Penn State

State Sen. John Yudichak renews quest for reform of Penn State trustees

The board of trustees will gather at The Penn Stater Conference Center Hotel on Thursday for committee meetings for the first time in 2015.

The agenda includes things like looking at guidelines to select faculty, student and at-large trustees under board governance reform passed in November and discussing procedures for calling special meetings, a topic that comes up after the nine alumni-elected trustees attempted to call a special meeting in December but had no quorum because all but one of the non-alumni-elected representatives opted not to attend.

But if Sen. John Yudichak, D- Luzerne, has his way, more reform will be coming.

The board overruled requests from Yudichak, state Senate Majority Leader Jake Corman, R-Benner Township, and Gov.-elect Tom Wolf when voting in November.

After months of considering proposals to change the structure and coming to an “A+” plan that involved adding faculty, student and at-large trustees while eliminating votes for the state secretaries of Education, Agriculture and Conservation and Natural Resources. Wolf, who as governor also appoints six trustees, asked that they wait until after his inauguration to give him time to assess the situation.

The board declined, with only the alumni-elected trustees supporting the request. The board did decide to wait on suspension of voting rights for the three Cabinet secretaries.

Yudichak, who attended the December special meeting by phone and denounced the board members who did not attend, said he is not giving up on his efforts to see the General Assembly take on reform.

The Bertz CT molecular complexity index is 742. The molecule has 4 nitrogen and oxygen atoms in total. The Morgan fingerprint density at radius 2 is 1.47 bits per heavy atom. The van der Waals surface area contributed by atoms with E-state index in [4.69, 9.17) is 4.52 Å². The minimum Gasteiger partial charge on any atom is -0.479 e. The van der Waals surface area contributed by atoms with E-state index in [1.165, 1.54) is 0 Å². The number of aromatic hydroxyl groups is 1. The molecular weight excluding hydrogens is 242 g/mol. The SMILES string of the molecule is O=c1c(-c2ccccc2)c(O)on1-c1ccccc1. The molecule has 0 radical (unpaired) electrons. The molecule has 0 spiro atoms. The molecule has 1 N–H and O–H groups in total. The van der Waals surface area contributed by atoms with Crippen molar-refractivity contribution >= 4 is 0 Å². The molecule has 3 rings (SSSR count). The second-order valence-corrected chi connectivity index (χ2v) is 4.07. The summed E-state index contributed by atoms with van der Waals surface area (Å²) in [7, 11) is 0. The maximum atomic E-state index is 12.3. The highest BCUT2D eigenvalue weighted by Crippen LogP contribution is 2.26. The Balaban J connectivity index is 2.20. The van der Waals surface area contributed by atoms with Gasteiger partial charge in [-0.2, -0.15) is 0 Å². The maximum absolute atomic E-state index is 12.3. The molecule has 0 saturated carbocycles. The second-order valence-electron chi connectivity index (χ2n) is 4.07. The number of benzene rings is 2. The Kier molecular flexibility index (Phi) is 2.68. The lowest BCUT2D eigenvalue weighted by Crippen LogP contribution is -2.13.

“We are actively working with Sen. Corman and some of the leaders of the other universities,” he said.

Pennsylvania has a large number of colleges, universities and other post-secondary schools, including private, religious and the 14 schools in the State System of Higher Education, but Penn State is in a small club of just four state-related facilities that are in a kind of limbo. Penn State is affiliated with the state, but like Temple, Pitt and Lincoln, still separate.

Yudichak says that, in conversations with those other schools, they are “clarifying the definition of a state-related university.”

“Penn State uniformly, under the leadership of Chairman (Keith) Masser, has drifted,” he said.

Yudichak said he expects to introduce the new legislation in January or February.

Corman’s office said he has not yet seen a draft, but press secretary Jennifer Kocher said she sees “no reason to believe” that Corman would not show bipartisan support for the bill, having co-sponsored similar legislation with Yudichak last year.

Previously, the board and legislators butted heads, with the board resisting what was seen as Harrisburg’s overreach into the university’s affairs.

“Clearly, this has become personal. These reforms will not come from this majority,” Yudichak said. “The various constituencies need to be heard.”

Alumni-elected trustee Anthony Lubrano supports the legislator’s efforts.

“I look forward to Sen. Yudichak’s input. He is an engaged member of the legislature. He makes us all Penn State proud,” Lubrano said.

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